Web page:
The road became straight, possibility remnants of a Roman route along the alluvial channel of the river Coln, it gently undulates, not enough to get out of the seat, but just enough to change down a gear. We cross the river at Fosse Bridge and roll into ‘Coln St Dennis’, the view across the water meadows from the church of St James is one of the most perfectly idyllic sights in the Cotswolds. Through Winson and into Ablington, here is Ablington Manor built in 1590, originally owned by the church, and set in extensive grounds, but rarely open to the public. From here, I'm heading towards the charming hamlet of Bibury, labelled 'the most beautiful village in England' and is one of England’s most iconic and photographed sites.

Passing some trout farms, my gears began to jump from one to another without me touching the levers, on inspection the leading jockey wheel bearing had collapsed. I pulled into the Swan hotel and asked this very posh place if they minded me trying to fix my bike in their courtyard. They were immensely accommodating bringing out an endless supply of coffee. I swapped the top and bottom jockey wheels (a temporary fix), paid for the coffee and left to visit the rest of Bibury. We travel to Poulton past many new houses built in sandstone to keep region looking the same, but it’s self defeating as it’s obvious. It’s only when you arrive at village you can see the age of the property’s, with their mortice cornerstones and sagging tiled roofs. We turn right into ‘Down Ampney’ which seems to be a more recent area, crossing the A419 into the old Saxon parish of Cerney Wick, the village lies within the Cotswold Water Park, an area made up of over 140 lakes, mostly formed by gravel extraction.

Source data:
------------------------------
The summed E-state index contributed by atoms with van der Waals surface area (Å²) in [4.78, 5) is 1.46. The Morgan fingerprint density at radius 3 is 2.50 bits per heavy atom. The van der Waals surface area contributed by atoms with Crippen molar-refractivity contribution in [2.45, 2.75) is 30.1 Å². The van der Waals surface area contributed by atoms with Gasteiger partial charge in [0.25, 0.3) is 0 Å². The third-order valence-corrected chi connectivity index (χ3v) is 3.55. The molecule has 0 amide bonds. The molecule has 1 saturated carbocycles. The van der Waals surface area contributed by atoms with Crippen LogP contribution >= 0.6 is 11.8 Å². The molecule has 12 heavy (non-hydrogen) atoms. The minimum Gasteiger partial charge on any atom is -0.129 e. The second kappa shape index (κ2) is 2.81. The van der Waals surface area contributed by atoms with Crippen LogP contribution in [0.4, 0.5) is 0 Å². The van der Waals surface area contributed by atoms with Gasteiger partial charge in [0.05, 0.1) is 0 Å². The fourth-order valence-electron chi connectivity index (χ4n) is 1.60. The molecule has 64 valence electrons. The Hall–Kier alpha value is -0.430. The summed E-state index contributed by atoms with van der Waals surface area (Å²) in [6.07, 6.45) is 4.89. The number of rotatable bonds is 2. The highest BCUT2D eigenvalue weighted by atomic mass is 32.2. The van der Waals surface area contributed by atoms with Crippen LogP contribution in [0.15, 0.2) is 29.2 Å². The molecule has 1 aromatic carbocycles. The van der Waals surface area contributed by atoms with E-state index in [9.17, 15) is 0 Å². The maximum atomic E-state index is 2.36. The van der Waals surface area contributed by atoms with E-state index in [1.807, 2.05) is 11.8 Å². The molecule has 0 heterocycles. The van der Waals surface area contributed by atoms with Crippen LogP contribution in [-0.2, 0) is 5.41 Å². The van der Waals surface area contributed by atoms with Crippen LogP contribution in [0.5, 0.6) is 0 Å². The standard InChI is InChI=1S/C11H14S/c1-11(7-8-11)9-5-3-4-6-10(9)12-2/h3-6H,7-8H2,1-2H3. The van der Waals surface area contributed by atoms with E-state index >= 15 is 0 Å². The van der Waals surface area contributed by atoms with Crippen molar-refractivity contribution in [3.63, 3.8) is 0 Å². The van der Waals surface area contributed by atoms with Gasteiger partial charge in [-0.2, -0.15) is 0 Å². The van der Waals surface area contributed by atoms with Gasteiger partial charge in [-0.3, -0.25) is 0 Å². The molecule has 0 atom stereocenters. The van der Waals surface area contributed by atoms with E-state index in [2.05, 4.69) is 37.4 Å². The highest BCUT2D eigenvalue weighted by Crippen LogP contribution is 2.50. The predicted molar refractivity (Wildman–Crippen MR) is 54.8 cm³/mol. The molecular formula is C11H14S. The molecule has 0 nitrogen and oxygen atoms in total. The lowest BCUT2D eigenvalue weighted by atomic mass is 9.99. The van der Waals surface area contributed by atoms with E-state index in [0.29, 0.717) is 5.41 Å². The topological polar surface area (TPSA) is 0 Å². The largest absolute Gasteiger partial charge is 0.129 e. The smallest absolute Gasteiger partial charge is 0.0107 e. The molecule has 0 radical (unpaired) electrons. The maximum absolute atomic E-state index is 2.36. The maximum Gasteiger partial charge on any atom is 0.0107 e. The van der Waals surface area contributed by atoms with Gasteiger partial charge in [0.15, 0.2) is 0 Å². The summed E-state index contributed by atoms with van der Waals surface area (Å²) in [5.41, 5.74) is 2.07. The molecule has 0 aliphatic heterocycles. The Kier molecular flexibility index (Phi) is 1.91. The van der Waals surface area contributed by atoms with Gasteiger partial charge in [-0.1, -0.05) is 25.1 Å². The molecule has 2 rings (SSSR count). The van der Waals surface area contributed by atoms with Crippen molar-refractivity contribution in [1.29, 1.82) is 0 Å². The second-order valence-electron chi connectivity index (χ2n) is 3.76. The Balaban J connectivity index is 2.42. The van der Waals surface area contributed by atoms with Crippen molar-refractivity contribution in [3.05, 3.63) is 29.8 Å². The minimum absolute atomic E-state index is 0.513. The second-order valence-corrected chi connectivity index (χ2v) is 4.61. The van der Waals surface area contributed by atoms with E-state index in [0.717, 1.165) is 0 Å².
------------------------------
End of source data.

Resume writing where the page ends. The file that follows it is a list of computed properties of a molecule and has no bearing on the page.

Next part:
image At the Crown pub there’s a hidden path directly opposite which takes us onto NCR 45 the old M&SWJR, but not without a great pain in the backside, crossing five swing gates, one horse trap, and up and over a sand conveyor on makeshift steps to reach a disappointing muddy track. We pass through Cricklade and back on to the old railway route for about a ¼ of a mile, until the defunct railway line becomes active again, taken over by the Swindon & Cricklade heritage railway. I was after a coffee at the Whistlestop Café at Blunsdon Station, but it’s only open on Sundays. It will have to wait, as it's only four miles to Swindon ‘steam museum’. Swindon was a massive centre for building locomotives, and this museum is something I’ve wanted to see for ages. This is the Museum of the Great Western Railway (£9.35), placed in the heart of the former Swindon Railway Works. I stayed there until I was kicked out then headed for my stop for the night, the Swindon travelodge, still the cheapest hotel in the city.